Hour 35-39: Finding French Concessionaire. This, I thought was gonna be easy. But I didn’t realize I was actually looking for a district of the city, and not just a street. What drove me to include this on our list is its French influence, alfresco cafe, where instagrammable places abound. All I knew was that we had to get off at Dapuqiao station, but didn’t know which exit. This is around 12nn or 1pm and the sun was scorching. We were hungry, Mary was running out of patience, and so we decided to just find a place to eat and then head to one of my “surprises” for her.
Hour 40-43: Sir Elly’s Terrace at The Peninsula. This is where the beginning of this story happened. When we sat back, sipped our Mojito, and watched the night go by as the lights flickered in the distance. It was one of the perfect, if not THE perfect, places to watch Pudong buildings and The Bund at night. If only I could set up a tripod and take a long exposure shot.
Tip: Be there at 5 o’clock to get the best spot. It may help to call ahead and make a reservation since they only have a few tables. Dress smart casually. Go there full, obviously the food is expensive.
For 2 glasses of Mojito, a glass of red wine, and a basket of truffle fries, our bill was 554 CNY (almost 4,300 pesos or less than 81 USD).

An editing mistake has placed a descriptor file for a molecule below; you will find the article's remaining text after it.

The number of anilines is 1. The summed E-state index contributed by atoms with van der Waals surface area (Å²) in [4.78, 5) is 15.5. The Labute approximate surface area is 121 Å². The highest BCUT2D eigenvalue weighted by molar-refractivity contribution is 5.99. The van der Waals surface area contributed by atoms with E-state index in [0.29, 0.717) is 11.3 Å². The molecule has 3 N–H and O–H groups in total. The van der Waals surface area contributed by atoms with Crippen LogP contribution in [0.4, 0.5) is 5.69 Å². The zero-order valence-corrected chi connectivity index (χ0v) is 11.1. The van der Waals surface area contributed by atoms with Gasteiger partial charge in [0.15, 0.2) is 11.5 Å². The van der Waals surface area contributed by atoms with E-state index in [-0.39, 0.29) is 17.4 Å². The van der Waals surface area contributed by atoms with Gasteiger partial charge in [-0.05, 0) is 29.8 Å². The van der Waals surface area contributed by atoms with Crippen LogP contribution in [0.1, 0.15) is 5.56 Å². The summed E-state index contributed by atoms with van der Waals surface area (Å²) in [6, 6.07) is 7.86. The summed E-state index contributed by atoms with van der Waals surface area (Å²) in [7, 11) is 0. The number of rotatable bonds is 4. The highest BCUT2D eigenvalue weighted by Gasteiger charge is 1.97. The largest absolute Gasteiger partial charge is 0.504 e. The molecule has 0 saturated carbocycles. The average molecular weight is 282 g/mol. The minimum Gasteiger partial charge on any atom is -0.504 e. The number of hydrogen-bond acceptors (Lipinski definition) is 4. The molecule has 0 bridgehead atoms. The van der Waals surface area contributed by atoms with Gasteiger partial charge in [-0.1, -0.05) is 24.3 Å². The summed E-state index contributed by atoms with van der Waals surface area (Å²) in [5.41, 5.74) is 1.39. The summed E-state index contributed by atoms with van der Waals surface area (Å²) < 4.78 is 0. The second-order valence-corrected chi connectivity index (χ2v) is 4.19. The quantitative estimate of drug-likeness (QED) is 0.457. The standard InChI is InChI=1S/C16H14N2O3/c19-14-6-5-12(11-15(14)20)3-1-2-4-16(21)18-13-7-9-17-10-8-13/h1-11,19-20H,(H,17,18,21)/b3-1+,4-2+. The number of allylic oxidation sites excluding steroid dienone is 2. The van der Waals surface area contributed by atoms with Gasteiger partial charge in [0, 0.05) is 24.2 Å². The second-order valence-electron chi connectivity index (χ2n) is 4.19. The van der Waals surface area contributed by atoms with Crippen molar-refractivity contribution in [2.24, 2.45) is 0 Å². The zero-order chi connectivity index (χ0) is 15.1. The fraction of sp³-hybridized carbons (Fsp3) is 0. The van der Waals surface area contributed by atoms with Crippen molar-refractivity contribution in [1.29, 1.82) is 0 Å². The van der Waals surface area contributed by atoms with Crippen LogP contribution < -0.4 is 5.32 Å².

Hour 44: Hotel, pack up, early check out. This was a conscious decision I made when booking the hotel. I wanted to be able to freshen up privately. If you want to save up on accommodation, check out at noon, bring your stuff outside and come back for it before your flight, or carry it around if you can until your flight. For us, we chose comfort over cost.
Hour: 45-48: I asked the hotel staff to book a cab for us to drop us off at the Longyan Maglev Terminal. My last surprise for Mary is riding the Maglev train back to Pudong International Airport. When we were in Japan in 2016, we missed the opportunity to get on a Shinkansen (I rode one in 2015 in Tokyo), and it kind of broke her heart. Maglev ticket is affordable in Shanghai, it was 55 CNY for a one-way ticket plus 24-hour unlimited metro pass. We reached the airport in 8 minutes at a top speed of 301 kph. The afternoon trains are faster at 430 kph. Mary was impressed. My heart sang.